US adults increasingly experienced symptoms associated with acute stress and depression as COVID-19 cases and deaths skyrocketed between mid-March and mid-April 2020, according to a study of more than 6,500 people from three large, nationally representative cohorts. These (2020-09-18)

Environment: Removing marine plastic litter is costly for small island states
Removing all of the plastic litter from the UNESCO World Heritage Site of Aldabra Atoll -- a ring of islands formed from coral reef in the Seychelles -- would cost US $4.68 million and require 18,000 hours of labour, according to a study in Scientific Reports. The findings highlight the economic cost of marine plastic litter to small island states. (2020-09-10)

US hospital admissions for stroke fell by almost a third during lockdown
Almost a third fewer cases of stroke and mini-stroke (TIA) were seen in US hospitals during the height of the COVID-19 pandemic between March and April this year compared to the same time in 2019, finds research published in the journal Stroke and Vascular Neurology. (2020-08-26)

Nursing home study suggests dialysis patients at greater risk of SARS-CoV-2 infection
It's widely known that the causative agent for COVID-19, the SARS-CoV-2 virus, can spread rapidly among residents in nursing homes and other long-term care facilities, leading to high numbers of cases and deaths in a very vulnerable population. According to a new study led by researchers at Johns Hopkins Medicine, residents receiving hemodialysis for chronic kidney disease may be at even greater risk for infection from the virus. (2020-08-25)

SARS-CoV-2 RNA detected in untreated wastewater from Louisiana
A group of scientists have detected genetic material from SARS-CoV-2 in untreated wastewater samples collected in April 2020 from two wastewater treatment plants in Louisiana, USA. (2020-08-25)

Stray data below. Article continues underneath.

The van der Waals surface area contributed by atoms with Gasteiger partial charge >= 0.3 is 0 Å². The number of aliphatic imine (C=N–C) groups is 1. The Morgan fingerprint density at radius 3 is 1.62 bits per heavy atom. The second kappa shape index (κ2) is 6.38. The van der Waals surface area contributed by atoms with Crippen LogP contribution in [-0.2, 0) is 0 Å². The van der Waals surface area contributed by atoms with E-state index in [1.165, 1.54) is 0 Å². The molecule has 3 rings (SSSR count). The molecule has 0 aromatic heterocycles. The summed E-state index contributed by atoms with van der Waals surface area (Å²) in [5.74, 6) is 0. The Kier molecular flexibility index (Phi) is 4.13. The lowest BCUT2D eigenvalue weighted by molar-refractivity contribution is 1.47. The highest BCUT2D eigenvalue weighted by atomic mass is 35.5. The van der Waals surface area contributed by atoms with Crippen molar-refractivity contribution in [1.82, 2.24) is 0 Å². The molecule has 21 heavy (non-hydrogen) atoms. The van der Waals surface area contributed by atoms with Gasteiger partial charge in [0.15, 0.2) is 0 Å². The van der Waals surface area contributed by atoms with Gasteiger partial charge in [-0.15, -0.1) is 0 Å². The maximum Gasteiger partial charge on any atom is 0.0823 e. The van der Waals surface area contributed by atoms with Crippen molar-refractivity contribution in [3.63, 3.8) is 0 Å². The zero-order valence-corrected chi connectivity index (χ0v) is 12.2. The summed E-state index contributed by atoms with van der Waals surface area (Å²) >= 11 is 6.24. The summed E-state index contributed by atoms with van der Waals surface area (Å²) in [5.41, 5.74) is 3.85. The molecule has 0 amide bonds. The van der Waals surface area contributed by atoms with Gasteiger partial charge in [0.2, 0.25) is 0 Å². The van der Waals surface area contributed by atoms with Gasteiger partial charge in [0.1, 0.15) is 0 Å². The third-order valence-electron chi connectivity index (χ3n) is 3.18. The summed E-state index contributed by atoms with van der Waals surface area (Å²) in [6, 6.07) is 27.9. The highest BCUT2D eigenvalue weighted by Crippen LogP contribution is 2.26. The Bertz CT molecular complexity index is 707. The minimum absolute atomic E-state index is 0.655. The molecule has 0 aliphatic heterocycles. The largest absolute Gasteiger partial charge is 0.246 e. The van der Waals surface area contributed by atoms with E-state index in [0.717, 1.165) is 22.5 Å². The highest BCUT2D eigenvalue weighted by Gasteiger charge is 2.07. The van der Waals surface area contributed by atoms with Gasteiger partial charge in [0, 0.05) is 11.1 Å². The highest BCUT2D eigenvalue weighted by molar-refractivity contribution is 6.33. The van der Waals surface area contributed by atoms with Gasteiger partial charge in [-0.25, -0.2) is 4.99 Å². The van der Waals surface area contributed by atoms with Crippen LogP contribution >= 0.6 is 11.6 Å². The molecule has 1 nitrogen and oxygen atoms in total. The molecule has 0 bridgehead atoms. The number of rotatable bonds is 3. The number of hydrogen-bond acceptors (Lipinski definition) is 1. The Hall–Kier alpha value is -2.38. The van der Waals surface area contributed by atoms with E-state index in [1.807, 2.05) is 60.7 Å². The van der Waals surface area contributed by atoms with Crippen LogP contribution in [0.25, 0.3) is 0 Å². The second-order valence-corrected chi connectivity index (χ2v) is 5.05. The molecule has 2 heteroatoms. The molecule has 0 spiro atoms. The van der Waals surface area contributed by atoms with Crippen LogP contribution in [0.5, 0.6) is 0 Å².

One in 10 Tennessee families were food insufficient during early months of COVID-19
The latest research from the University of Tennessee Institute of Agriculture indicates that during late April and early May 2020, approximately 525,000 Tennessee households were food insufficient, meaning they sometimes or often did not have enough to eat - that's one in 10 families. About 30% of these struggling households were food sufficient prior to the onset of the pandemic. (2020-08-19)

Stay-at-home orders significantly associated with reduced spread of COVID-19, study finds
As COVID-19 swept across the nation, most states went into lockdown -- new research and state-by-state data suggests that stay-at-home orders helped slow the pandemic significantly. (2020-08-12)

Credible assumptions replace missing data in COVID analysis
How contagious is COVID-19, and how severe is the virus for those who've caught it? (2020-08-06)

Emergency Department visits plunged as COVID-19 cases climbed, Yale study finds
A new study from researchers at Yale and the Mayo Clinic found that emergency department (ED) visits dropped significantly in March as the public responded to messages about staying home as a result of the pandemic. (2020-08-03)

Work absences in April highest on record, suggesting under-count of COVID cases: New study
In April, more than 2 million jobholders were out sick from work, the highest number since at least 1976, and more than double the rate from mid-April 2019, according to a study published today in JAMA Internal Medicine. The surge in absences was largest for immigrant workers, whose absence rate rose almost five-fold from 12 months earlier, when their absenteeism rate had been 37% lower than that of U.S.- born jobholders. (2020-07-27)